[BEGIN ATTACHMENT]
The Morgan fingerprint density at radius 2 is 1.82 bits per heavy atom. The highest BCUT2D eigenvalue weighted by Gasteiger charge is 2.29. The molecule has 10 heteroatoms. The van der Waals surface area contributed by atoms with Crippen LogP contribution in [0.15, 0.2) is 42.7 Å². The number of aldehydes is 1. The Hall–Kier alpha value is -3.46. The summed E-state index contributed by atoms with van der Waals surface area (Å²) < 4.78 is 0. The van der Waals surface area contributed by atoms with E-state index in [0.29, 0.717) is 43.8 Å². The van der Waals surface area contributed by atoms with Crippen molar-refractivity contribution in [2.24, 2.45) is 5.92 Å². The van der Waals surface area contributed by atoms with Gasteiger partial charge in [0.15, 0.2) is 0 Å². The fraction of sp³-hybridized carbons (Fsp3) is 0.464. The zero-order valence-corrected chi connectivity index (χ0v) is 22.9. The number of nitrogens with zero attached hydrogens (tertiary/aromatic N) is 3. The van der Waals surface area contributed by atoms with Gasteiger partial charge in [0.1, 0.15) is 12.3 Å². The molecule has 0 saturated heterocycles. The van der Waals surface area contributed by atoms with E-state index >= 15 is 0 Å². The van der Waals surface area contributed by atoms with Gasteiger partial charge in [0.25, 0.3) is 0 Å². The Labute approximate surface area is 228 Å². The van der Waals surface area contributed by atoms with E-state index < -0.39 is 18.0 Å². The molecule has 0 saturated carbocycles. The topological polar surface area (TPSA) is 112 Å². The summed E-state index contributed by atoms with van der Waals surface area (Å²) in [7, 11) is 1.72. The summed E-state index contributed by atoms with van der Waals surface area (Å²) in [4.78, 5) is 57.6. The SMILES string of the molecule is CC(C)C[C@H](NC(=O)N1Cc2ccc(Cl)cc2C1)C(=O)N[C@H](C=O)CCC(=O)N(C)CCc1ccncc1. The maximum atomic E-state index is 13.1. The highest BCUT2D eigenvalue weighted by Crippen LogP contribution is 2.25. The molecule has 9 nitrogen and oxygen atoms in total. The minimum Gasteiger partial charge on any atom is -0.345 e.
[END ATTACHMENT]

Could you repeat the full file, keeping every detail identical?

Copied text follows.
The Morgan fingerprint density at radius 2 is 1.82 bits per heavy atom. The highest BCUT2D eigenvalue weighted by Gasteiger charge is 2.29. The molecule has 10 heteroatoms. The van der Waals surface area contributed by atoms with Crippen LogP contribution in [0.15, 0.2) is 42.7 Å². The number of aldehydes is 1. The Hall–Kier alpha value is -3.46. The summed E-state index contributed by atoms with van der Waals surface area (Å²) < 4.78 is 0. The van der Waals surface area contributed by atoms with E-state index in [0.29, 0.717) is 43.8 Å². The van der Waals surface area contributed by atoms with Crippen molar-refractivity contribution in [2.24, 2.45) is 5.92 Å². The van der Waals surface area contributed by atoms with Gasteiger partial charge in [0.15, 0.2) is 0 Å². The fraction of sp³-hybridized carbons (Fsp3) is 0.464. The zero-order valence-corrected chi connectivity index (χ0v) is 22.9. The number of nitrogens with zero attached hydrogens (tertiary/aromatic N) is 3. The van der Waals surface area contributed by atoms with Gasteiger partial charge in [0.1, 0.15) is 12.3 Å². The molecule has 0 saturated heterocycles. The van der Waals surface area contributed by atoms with E-state index >= 15 is 0 Å². The van der Waals surface area contributed by atoms with Gasteiger partial charge in [0.25, 0.3) is 0 Å². The Labute approximate surface area is 228 Å². The van der Waals surface area contributed by atoms with E-state index < -0.39 is 18.0 Å². The molecule has 0 saturated carbocycles. The topological polar surface area (TPSA) is 112 Å². The summed E-state index contributed by atoms with van der Waals surface area (Å²) in [7, 11) is 1.72. The summed E-state index contributed by atoms with van der Waals surface area (Å²) in [4.78, 5) is 57.6. The SMILES string of the molecule is CC(C)C[C@H](NC(=O)N1Cc2ccc(Cl)cc2C1)C(=O)N[C@H](C=O)CCC(=O)N(C)CCc1ccncc1. The maximum atomic E-state index is 13.1. The highest BCUT2D eigenvalue weighted by Crippen LogP contribution is 2.25. The molecule has 9 nitrogen and oxygen atoms in total. The minimum Gasteiger partial charge on any atom is -0.345 e.